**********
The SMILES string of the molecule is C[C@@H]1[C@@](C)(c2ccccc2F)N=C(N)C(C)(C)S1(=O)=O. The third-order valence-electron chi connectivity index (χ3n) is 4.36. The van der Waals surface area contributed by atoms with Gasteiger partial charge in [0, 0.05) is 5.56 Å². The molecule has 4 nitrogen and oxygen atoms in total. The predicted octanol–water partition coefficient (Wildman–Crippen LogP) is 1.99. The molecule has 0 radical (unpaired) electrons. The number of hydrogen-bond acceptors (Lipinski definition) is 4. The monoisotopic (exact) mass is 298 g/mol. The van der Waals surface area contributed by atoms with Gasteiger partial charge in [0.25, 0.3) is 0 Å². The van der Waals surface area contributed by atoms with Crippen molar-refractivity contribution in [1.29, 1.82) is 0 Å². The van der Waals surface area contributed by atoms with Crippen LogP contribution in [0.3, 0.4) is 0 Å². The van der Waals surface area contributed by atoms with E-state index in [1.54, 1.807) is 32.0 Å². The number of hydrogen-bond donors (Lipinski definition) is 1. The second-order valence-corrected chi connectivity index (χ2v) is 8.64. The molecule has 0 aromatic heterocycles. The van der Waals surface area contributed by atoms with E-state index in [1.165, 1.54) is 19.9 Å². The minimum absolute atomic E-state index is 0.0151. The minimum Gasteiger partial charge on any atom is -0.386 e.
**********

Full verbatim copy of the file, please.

The SMILES string of the molecule is C[C@@H]1[C@@](C)(c2ccccc2F)N=C(N)C(C)(C)S1(=O)=O. The third-order valence-electron chi connectivity index (χ3n) is 4.36. The van der Waals surface area contributed by atoms with Gasteiger partial charge in [0, 0.05) is 5.56 Å². The molecule has 4 nitrogen and oxygen atoms in total. The predicted octanol–water partition coefficient (Wildman–Crippen LogP) is 1.99. The molecule has 0 radical (unpaired) electrons. The number of hydrogen-bond acceptors (Lipinski definition) is 4. The monoisotopic (exact) mass is 298 g/mol. The van der Waals surface area contributed by atoms with Gasteiger partial charge in [0.25, 0.3) is 0 Å². The van der Waals surface area contributed by atoms with Crippen molar-refractivity contribution in [1.29, 1.82) is 0 Å². The van der Waals surface area contributed by atoms with Crippen LogP contribution in [0.3, 0.4) is 0 Å². The van der Waals surface area contributed by atoms with E-state index in [1.54, 1.807) is 32.0 Å². The number of hydrogen-bond donors (Lipinski definition) is 1. The second-order valence-corrected chi connectivity index (χ2v) is 8.64. The molecule has 0 aromatic heterocycles. The van der Waals surface area contributed by atoms with E-state index in [1.165, 1.54) is 19.9 Å². The minimum absolute atomic E-state index is 0.0151. The minimum Gasteiger partial charge on any atom is -0.386 e.